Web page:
Pace problems: Adam Sandler is fine in Netflix’s ‘Spaceman,’ but the direction is sloooow

Adam Sandler plays a distraught astronaut dumped by his wife halfway into a Jupiter mission in Spaceman, one of the strangest cinematic misfires you are likely to see this year—or in any year.

Sandler gives it his all as Jakub, who is quite somber after his pregnant wife (Carey Mulligan) leaves him. This is an allegory, of sorts, for when your spouse or partner is supremely pissed at you, but your cell phone has no service, and you can’t do shit in the form of communicative remedies.

Shortly after getting ghosted by his wife, Jakub starts seeing a big-assed fucking spider (voiced by, of course, Paul Dano) in his space vehicle. Is the spider a hallucination? Is it real and perhaps his future best friend? Director Johan Renck keeps that notion ambiguous. Yes, the spider might be some sort of supernatural ancient entity haunting Jakub, but it could also be the biproduct of supreme depression, the rigors of space travel, and way too may sleep aids.

At first glance, this premise looked like a home run to me, because it’s so nuts that it has to work. Well, it doesn’t, thanks to Renck’s pacing, which is slower than an elephant after 20 harsh bong rips. This one is slow, slow, slow, and the pace diminishes interest in the story. On top of that, Renck opts for some visually irritating techniques for flashbacks.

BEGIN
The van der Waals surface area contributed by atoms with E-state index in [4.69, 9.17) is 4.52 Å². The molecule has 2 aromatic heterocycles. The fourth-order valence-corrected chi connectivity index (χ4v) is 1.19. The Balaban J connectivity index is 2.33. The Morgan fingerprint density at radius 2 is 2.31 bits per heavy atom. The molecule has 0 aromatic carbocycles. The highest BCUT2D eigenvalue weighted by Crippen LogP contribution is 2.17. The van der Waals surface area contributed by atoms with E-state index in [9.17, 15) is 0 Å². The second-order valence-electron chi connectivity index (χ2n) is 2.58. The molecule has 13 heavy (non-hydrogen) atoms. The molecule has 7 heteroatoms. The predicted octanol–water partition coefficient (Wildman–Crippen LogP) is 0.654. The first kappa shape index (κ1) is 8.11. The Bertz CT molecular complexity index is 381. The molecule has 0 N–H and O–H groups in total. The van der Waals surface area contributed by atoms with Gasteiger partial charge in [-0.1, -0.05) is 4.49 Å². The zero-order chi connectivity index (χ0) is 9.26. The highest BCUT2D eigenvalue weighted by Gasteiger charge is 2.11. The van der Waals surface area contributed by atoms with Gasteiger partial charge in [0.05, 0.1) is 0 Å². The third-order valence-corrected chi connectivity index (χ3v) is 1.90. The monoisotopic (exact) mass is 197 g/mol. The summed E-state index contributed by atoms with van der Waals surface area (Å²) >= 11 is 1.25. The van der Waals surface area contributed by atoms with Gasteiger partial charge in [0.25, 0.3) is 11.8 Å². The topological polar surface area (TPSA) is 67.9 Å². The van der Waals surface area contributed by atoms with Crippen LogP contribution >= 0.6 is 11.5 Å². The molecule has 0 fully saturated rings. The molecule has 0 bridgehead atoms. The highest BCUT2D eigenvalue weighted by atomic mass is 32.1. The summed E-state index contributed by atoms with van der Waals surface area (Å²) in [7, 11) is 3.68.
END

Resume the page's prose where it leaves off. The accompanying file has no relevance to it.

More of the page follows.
In other words, this is an interesting premise in the hands of the wrong director. Had this been directed by, say, Paul Thomas Anderson (his name comes to mind due to the There Will Be Blood/Dano connection), perhaps the weirdness of the premise being played straight could’ve been less discordant, and without a valium-drenched vibe.

Sandler’s performance is fine, but Spaceman ultimately lets him down. I’ll say this, though: Going forward, the spiders constantly chasing me in my dreams will most likely be voiced by Paul Dano.

Spaceman is now streaming on Netflix.

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